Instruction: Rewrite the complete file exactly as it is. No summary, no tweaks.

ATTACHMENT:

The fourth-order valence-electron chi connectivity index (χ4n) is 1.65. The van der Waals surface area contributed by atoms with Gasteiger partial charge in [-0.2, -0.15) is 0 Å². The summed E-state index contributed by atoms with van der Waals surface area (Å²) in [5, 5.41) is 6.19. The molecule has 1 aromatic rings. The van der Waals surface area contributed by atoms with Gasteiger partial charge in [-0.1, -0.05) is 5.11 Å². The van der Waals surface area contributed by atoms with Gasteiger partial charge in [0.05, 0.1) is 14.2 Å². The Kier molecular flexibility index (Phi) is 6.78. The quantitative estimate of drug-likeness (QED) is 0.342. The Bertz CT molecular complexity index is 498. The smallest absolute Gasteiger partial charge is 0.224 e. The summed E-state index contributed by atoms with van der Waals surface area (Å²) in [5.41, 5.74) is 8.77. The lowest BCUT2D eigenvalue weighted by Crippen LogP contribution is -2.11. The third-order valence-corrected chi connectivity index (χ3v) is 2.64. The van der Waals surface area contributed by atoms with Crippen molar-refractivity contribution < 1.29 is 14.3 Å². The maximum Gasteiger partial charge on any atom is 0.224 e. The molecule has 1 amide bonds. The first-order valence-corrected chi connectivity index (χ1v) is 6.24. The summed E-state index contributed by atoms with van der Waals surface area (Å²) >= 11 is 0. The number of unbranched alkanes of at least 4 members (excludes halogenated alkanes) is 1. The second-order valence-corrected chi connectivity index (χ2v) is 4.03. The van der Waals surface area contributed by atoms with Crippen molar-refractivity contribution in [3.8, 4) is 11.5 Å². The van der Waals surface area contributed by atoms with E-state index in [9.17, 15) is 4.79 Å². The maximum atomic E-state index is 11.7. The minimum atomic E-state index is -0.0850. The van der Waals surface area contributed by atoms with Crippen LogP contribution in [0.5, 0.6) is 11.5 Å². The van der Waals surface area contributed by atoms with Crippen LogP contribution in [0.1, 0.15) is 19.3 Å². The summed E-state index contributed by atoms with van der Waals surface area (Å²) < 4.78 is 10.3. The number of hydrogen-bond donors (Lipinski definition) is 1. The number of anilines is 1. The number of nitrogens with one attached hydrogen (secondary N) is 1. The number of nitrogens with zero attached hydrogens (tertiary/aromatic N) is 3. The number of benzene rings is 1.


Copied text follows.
The fourth-order valence-electron chi connectivity index (χ4n) is 1.65. The van der Waals surface area contributed by atoms with Gasteiger partial charge in [-0.2, -0.15) is 0 Å². The summed E-state index contributed by atoms with van der Waals surface area (Å²) in [5, 5.41) is 6.19. The molecule has 1 aromatic rings. The van der Waals surface area contributed by atoms with Gasteiger partial charge in [-0.1, -0.05) is 5.11 Å². The van der Waals surface area contributed by atoms with Gasteiger partial charge in [0.05, 0.1) is 14.2 Å². The Kier molecular flexibility index (Phi) is 6.78. The quantitative estimate of drug-likeness (QED) is 0.342. The Bertz CT molecular complexity index is 498. The smallest absolute Gasteiger partial charge is 0.224 e. The summed E-state index contributed by atoms with van der Waals surface area (Å²) in [5.41, 5.74) is 8.77. The lowest BCUT2D eigenvalue weighted by Crippen LogP contribution is -2.11. The third-order valence-corrected chi connectivity index (χ3v) is 2.64. The van der Waals surface area contributed by atoms with Crippen molar-refractivity contribution < 1.29 is 14.3 Å². The maximum Gasteiger partial charge on any atom is 0.224 e. The molecule has 1 amide bonds. The first-order valence-corrected chi connectivity index (χ1v) is 6.24. The summed E-state index contributed by atoms with van der Waals surface area (Å²) >= 11 is 0. The number of unbranched alkanes of at least 4 members (excludes halogenated alkanes) is 1. The second-order valence-corrected chi connectivity index (χ2v) is 4.03. The van der Waals surface area contributed by atoms with Crippen molar-refractivity contribution in [3.8, 4) is 11.5 Å². The van der Waals surface area contributed by atoms with E-state index in [9.17, 15) is 4.79 Å². The maximum atomic E-state index is 11.7. The minimum atomic E-state index is -0.0850. The van der Waals surface area contributed by atoms with Crippen LogP contribution in [0.5, 0.6) is 11.5 Å². The van der Waals surface area contributed by atoms with Crippen LogP contribution in [0.1, 0.15) is 19.3 Å². The summed E-state index contributed by atoms with van der Waals surface area (Å²) < 4.78 is 10.3. The number of hydrogen-bond donors (Lipinski definition) is 1. The number of anilines is 1. The number of nitrogens with one attached hydrogen (secondary N) is 1. The number of nitrogens with zero attached hydrogens (tertiary/aromatic N) is 3. The number of benzene rings is 1.